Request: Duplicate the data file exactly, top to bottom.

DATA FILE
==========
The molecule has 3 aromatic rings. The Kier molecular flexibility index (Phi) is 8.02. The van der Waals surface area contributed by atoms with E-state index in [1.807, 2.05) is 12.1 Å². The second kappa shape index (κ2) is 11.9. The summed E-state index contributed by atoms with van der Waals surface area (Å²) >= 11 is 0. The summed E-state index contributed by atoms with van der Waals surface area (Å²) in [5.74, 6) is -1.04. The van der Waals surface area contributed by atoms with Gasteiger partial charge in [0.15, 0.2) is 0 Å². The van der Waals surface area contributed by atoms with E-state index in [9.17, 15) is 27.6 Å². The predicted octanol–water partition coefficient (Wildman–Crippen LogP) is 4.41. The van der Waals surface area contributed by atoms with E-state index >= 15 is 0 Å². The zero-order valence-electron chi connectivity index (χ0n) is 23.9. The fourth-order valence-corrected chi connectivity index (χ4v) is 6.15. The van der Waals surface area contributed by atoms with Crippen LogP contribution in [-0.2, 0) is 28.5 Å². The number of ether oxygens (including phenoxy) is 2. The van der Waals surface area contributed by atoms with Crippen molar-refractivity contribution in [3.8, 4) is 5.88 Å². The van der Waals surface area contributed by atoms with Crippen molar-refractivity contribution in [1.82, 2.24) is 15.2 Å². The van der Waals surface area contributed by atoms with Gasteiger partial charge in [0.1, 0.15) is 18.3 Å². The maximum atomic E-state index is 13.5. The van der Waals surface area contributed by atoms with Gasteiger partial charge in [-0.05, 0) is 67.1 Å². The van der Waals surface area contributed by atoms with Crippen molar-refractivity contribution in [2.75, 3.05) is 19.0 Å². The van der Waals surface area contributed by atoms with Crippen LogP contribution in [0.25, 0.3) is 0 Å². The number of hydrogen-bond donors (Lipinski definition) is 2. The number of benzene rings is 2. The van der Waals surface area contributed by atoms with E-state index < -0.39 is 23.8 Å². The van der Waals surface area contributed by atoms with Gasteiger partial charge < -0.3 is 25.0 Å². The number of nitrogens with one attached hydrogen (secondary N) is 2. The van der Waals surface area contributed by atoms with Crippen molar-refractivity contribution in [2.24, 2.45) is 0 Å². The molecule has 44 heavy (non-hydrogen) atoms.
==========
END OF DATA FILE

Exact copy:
The molecule has 3 aromatic rings. The Kier molecular flexibility index (Phi) is 8.02. The van der Waals surface area contributed by atoms with E-state index in [1.807, 2.05) is 12.1 Å². The second kappa shape index (κ2) is 11.9. The summed E-state index contributed by atoms with van der Waals surface area (Å²) >= 11 is 0. The summed E-state index contributed by atoms with van der Waals surface area (Å²) in [5.74, 6) is -1.04. The van der Waals surface area contributed by atoms with Gasteiger partial charge in [0.15, 0.2) is 0 Å². The van der Waals surface area contributed by atoms with E-state index in [9.17, 15) is 27.6 Å². The predicted octanol–water partition coefficient (Wildman–Crippen LogP) is 4.41. The van der Waals surface area contributed by atoms with E-state index >= 15 is 0 Å². The zero-order valence-electron chi connectivity index (χ0n) is 23.9. The fourth-order valence-corrected chi connectivity index (χ4v) is 6.15. The van der Waals surface area contributed by atoms with Crippen LogP contribution in [-0.2, 0) is 28.5 Å². The number of ether oxygens (including phenoxy) is 2. The van der Waals surface area contributed by atoms with Crippen molar-refractivity contribution in [3.8, 4) is 5.88 Å². The van der Waals surface area contributed by atoms with Crippen molar-refractivity contribution in [1.82, 2.24) is 15.2 Å². The van der Waals surface area contributed by atoms with Gasteiger partial charge in [0.1, 0.15) is 18.3 Å². The maximum atomic E-state index is 13.5. The van der Waals surface area contributed by atoms with Gasteiger partial charge in [-0.05, 0) is 67.1 Å². The van der Waals surface area contributed by atoms with Crippen molar-refractivity contribution in [2.75, 3.05) is 19.0 Å². The van der Waals surface area contributed by atoms with Crippen LogP contribution in [0.25, 0.3) is 0 Å². The number of hydrogen-bond donors (Lipinski definition) is 2. The number of benzene rings is 2. The van der Waals surface area contributed by atoms with E-state index < -0.39 is 23.8 Å². The van der Waals surface area contributed by atoms with Gasteiger partial charge < -0.3 is 25.0 Å². The number of nitrogens with one attached hydrogen (secondary N) is 2. The van der Waals surface area contributed by atoms with Crippen molar-refractivity contribution in [2.24, 2.45) is 0 Å². The molecule has 44 heavy (non-hydrogen) atoms.